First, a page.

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Spring & Summer Plant Toxicity in Dogs…

05 Apr

With Easter coming up this weekend, your house is probably full of flowers, Easter baskets and chocolate! While these are fun and delicious for humans, they can be potentially dangerous for your pets.

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Spring is the season where flowers bloom and sunny skies bring beautiful sunshine. Dangers also become a factor as toxic plants are in full bloom, posing risks to our beloved pets. Learn about the different kinds of plants that can harm pets and pose health risks to pets.

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Springtime holidays are often associated with bulb plants and ingestion of the bulbs causes the most severe illness. Summer holidays are associated with plants. Here are some of the more common spring and summer holiday plants and information on their toxicity.

• Tulip (Tulip spp)- Ingestion can result in intense vomiting, depression, diarrhea, hypersalivation, drooling   and lack of appetite.

• Hyacinth (Hyacinthus oreintalis)- Ingestion can result in intense vomiting, diarrhea, depression and tremors.

• Daffodil (Narcissus spp)- Ingestion can result in severe gastrointestinal illness, convulsions, seizures, low blood pressure and tremors.

• Peace lily (Spathiphyllum spp)- Ingestion can result in ulcers in the mouth, vomiting and diarrhea.

• Easter cactus (Schlumbergera bridgesi)- Ingestion can  result in vomiting, diarrhea and depression. Cats can also develop staggering.

• Easter daisy (Townsendia sericea)- This plant is considered non toxic.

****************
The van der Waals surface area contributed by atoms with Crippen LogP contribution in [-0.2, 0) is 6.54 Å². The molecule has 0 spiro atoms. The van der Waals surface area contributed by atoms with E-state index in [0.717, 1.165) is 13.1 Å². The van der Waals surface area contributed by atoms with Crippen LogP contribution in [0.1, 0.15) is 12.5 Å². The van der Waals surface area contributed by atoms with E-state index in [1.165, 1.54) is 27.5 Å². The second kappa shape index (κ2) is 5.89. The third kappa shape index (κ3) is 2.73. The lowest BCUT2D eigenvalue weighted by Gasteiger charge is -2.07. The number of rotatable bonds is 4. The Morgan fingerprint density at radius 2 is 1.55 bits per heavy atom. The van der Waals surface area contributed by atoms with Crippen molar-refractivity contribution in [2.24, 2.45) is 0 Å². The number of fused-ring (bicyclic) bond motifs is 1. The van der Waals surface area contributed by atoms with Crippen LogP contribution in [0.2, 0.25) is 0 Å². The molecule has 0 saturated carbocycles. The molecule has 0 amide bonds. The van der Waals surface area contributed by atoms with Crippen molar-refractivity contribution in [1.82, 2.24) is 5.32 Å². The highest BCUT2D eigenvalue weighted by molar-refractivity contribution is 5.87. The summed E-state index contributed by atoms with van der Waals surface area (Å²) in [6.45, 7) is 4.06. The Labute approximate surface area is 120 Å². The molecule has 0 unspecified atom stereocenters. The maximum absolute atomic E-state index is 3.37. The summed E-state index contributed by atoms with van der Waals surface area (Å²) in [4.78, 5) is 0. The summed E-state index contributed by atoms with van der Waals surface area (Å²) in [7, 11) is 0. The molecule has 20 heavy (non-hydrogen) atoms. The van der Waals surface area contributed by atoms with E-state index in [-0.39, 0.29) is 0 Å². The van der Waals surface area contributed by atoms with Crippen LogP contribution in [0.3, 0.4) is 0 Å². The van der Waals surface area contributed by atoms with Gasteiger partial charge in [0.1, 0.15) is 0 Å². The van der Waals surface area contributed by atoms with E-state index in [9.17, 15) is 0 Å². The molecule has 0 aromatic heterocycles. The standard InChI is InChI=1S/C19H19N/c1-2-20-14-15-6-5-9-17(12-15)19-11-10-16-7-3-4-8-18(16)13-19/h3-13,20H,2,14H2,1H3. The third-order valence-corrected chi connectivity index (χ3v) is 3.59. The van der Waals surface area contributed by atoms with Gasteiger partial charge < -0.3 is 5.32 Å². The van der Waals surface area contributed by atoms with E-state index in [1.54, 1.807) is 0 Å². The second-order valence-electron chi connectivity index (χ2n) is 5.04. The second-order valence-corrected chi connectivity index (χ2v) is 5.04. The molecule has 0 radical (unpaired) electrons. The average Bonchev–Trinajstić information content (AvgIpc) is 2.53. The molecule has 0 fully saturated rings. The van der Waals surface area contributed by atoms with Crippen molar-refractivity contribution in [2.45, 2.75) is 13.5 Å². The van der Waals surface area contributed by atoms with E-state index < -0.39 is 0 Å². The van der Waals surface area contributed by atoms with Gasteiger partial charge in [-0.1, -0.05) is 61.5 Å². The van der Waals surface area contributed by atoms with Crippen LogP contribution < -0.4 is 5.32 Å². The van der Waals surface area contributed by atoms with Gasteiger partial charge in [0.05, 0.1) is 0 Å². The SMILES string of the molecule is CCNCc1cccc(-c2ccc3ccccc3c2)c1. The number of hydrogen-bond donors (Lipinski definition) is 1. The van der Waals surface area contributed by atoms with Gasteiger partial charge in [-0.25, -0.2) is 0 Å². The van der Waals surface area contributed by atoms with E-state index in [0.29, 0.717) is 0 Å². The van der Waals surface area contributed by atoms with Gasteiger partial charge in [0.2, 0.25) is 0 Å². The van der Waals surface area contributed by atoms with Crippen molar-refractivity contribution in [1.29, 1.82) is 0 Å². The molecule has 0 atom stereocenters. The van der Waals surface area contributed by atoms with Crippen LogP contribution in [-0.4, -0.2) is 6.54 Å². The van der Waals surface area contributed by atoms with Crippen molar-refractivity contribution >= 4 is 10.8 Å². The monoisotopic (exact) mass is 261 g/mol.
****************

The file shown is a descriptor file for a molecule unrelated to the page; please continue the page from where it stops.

• Easter orchid (Cattleya mossiae)- This plant is considered non toxic.

• Easter lily cactus (Echinopsis multiplex)- This plant is considered non toxic.

• Resurrection lily (Kaempferia pulchra)- This plant is considered non toxic.

• Crown of Thorns (Euphorbia splendens prostrata)-   Ingestion results in vomiting and diarrhea.

These plants are considered very toxic and can result in severe illness or even death:

• Azalea (Rhododendron spp)- Ivomiting, diarrhea, hypersalivation, weakness, coma, hypotension, CNS   depression, cardiovascular collapse and death.

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• Crocus (Colchicum autumnale)- Excessive salivation, abdominal pain, diarrhea, vomiting, gastro-intestinal  disorders, lack of appetite, tremors, convulsions, seizures

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• Rhododendron (Rhododendron spp)- Vomiting, diarrhea, hypersalivation, weakness, coma, hypotension, CNS   depression, cardiovascular collapse and death.

• Tiger Lily (Lilium tigrinum)- Vomiting, inappetence, lethargy, kidney failure. Cats are only species known to be affected.

• Easter Lily (Lilium longiflorum)- Vomiting, inappetence,  lethargy, and kidney failure. Cats are only species known   to be affected.

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• American Bittersweet (Celastrus scandens)- Weakness, convulsions, gastroenteritis (vomiting, diarrhea.)

• Clematis (Clematis sp.)- Vomiting, diarrhea, oral ulcers, ataxia irritant or vesicant action.

• Day lily (Hemorocallis dumortirei)- Vomiting, lethargy, kidney failure. Cats are only species known to be affected.

• Foxglove (Digitalis purpurea)- Cardiac arrhythmias, vomiting, diarrhea, weakness, cardiac failure, death.

• Lily of the Valley (Convalaria majalis)- Ataxia, vomiting, cardiac arrhythmias, death.

• Narcissus (Narcissus spp) Severe gastrointestinal   disorders, convulsions, shivering, hypotension, dermatitis,   muscular tremors, and cardiac arrhythmias.

• Morning Glory (Ipomoea spp)- Seeds may cause hallucination, may cause diarrhea.

Also note that lawn pesticides can affect your dogs as much as your children. Be careful of where you place pesticides. Many natural pesticides are now available to people that are much less harmful.

Your animal may become poisoned in spite of your best efforts to prevent it. You should keep telephone numbers for your veterinarian, a local emergency veterinary service, and the ASPCA National Animal Poison Control Center (1-888-4 ANI-HELP) in a convenient location. If you suspect that your pet has ingested something poisonous, seek medical attention immediately.

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Now get out there and enjoy the sunshine with your furry friends!

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